Why Breed Composites

CompositeBeef Cattle
are a range of new breeds or new lines
bred specifically to improve hybrid vigor

Many of today's beef breeds that are considered purebreds are actually composites if you go back far enough. These breeds were developed through careful planning, selection and combining of desirable traits from two or more breeds into one "package".

The goal and purpose of combining breeds to create new composites is to retain heterosis (hybrid vigor) in future generations without crossbreeding and then maintain them as purebred. When a composite is created, this is usually done with exact percentages of each breed and can vary depending on the goals and objectives.

Breeding Composites - involves mating individuals
from different breeds or lines utilizing the best bulls from breeds
that are better suited to your farm conditions.

Breeding Composites is being practiced by more and more beef producers. Producers are realizing that to stay viable,they must look at ways that can add to their bottom line profits. A well planned breeding program is a long term investment that can be utilized with proper management.

One of the key factors affecting successful breeding of Composite beef cattle is the knowledge of available breeds, their strengths and weaknesses and how to utilize them in a breeding program within the herd.

Opportunities with Composite Beef Cattle

The beef industry has encountered many changes and challenges over the years. There was a time that for the most part, the US beef herd consisted of straight-bred or purebred Angus (red or black), Hereford (polled or horned), Shorthorn, Red Poll, British White and Galloway.

The major characteristics that are important in beef production are mature body size, milk production, age at puberty, environment adaptability, rate and efficiency of gain, muscle expression, cutability and marbling.

Producers need to breed animals that have a balance of carcass traits. British breeds, also known as English breeds, originated in the British Isles.  Characteristics of these British breeds is they tend to be smaller in size that Continental breeds but have an increased fleshing and marbling ability.  It is these British breeds that are the foundation of the US beef herd.  Continental breeds which originated in Europe and are known for their weight gain and cutability and have generally been larger in size, leaner and more muscular.

Crossbreeding programs need to use breeds that possess complimentary characteristics to produce desirable offspring.  For best results, a crossbreeding system can produce an animal that will yield carcasses that can meet many value-based markets by breeding cattle that have from 25% British and 75% Continental to 75% English and 25% Continental.  This is why using Composites can simplify a crossbreeding program yet retain and increase not only hybrid-vigor but also carcass quality.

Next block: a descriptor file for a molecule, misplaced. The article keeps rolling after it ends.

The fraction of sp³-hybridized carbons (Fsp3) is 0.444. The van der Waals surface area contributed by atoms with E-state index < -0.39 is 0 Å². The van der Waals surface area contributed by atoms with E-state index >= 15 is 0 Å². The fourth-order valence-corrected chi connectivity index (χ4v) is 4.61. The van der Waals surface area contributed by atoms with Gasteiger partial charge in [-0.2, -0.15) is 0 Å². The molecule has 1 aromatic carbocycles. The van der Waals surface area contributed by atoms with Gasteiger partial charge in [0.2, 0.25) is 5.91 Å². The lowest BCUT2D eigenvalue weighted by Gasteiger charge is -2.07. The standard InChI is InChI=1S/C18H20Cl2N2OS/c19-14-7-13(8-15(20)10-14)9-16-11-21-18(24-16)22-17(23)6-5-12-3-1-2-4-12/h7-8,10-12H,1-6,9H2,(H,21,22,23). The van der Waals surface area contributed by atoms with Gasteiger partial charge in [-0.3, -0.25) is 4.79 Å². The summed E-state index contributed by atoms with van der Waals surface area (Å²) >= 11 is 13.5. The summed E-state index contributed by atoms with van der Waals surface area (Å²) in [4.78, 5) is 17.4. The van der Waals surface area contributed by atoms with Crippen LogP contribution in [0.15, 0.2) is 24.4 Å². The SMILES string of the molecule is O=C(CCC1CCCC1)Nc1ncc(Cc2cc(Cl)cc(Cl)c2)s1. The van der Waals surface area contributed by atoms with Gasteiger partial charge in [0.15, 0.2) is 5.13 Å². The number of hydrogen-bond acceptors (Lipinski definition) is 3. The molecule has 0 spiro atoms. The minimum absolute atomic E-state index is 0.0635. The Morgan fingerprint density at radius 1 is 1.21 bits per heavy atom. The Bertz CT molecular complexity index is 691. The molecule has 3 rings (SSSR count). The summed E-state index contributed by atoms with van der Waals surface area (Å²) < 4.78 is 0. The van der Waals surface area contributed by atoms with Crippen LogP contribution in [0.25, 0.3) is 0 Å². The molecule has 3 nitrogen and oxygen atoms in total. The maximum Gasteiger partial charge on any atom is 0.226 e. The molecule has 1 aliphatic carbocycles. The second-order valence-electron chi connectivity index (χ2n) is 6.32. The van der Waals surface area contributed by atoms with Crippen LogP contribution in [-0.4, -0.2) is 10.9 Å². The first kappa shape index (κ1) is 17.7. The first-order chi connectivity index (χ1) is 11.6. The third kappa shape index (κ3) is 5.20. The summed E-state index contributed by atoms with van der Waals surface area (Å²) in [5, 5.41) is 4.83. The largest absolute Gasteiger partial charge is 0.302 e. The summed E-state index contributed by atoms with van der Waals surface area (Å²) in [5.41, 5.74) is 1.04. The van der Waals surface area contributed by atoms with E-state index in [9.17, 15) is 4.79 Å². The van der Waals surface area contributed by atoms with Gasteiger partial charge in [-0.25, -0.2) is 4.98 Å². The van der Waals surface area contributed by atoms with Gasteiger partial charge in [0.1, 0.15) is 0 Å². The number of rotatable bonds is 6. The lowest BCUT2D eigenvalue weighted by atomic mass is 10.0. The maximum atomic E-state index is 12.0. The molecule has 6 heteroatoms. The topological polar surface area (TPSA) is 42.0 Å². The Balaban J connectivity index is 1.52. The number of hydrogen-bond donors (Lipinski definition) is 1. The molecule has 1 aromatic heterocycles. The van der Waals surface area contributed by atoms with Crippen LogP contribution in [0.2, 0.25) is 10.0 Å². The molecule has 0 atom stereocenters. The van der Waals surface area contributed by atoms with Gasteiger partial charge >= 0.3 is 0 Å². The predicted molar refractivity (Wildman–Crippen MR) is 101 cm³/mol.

While the important factors for the cow-calf producer are milk production, weaning weight and age at puberty, the stocker and feeder owners are more concerned with efficiency of gain, rate of gain and carcass traits.  The two factors that contribute to both situations is mature body size and milk production.

Benefits of composite beef cattle to seedstock and commercial producers is they allow focused breeding with adequate reliability and animals than can that fit a producers environment and production goals.

Heterozygosity of different mating systems and the estimated amount
of increase in performance as a result of heterosis (hybrid-vigor)
Mating Type Heterozygosity
% reletive to F1
Estimated increase in
weight weaned per
cow exposed (%)a*
0 0
2 - breed rotation
66.7 15.5
3 - breed rotation
85.7 20
4 - breed rotation
93.3 21.7
2 - breed Composite % %
F3 - 1/2A, 1/2B
50.0 11.6
F3 - 5/8A, 3/8B
46.9 10.9
F3 - 3/4A, 1/4B
37.5 8.7
3 - breed Composite % %
F3 - 1/2A, 1/4B, 1/4C
62.5 14.6
F3 - 3/8A, 3/8B, 1/4C
65.6 15.3
4 - breed Composites % %
F3 - 1/4A, 1/4B, 1/4C, 1/4D
75.0 17.5
F3 - 3/8A, 3/8B, 1/8C, 1/8D
68.8 16.0
F3 - 1/2A, 1/4B, 1/8C, 1/8D
65.6 15.3
5 - breed Composites % %
F3 - 1/4A, 1/4B, 1/4C, 1/8D, 1/8E
78.1 18.2
F3 - 1/2A, 1/8B, 1/8C, 1/8D, 1/8E
68.8 16.0
6 - breed Composites % %
F3 - 1/4A, 1/4B, 1/8C, 1/8D, 1/8E, 1/8F
81.3 18.9
7 - breed Composites % %
F3 - 3/16A, 3/16B, 1/8C, 1/8D, 1/8E, 1/8F, 1/8G
85.2 19.8
8 - breed Composites % %
F3 - 1/8A, 1/8B, 1/8C, 1/8D, 1/8E, 1/8F, 1/8G, 1/8H
87.5 20.4
a* - Based on heterosis effects of 8.5% for individual traits and 14.8% for maternal traits and assumes that retention of heterosis is proportional to retention of heterozygosity.

Gregory, K.E., et al. (1990)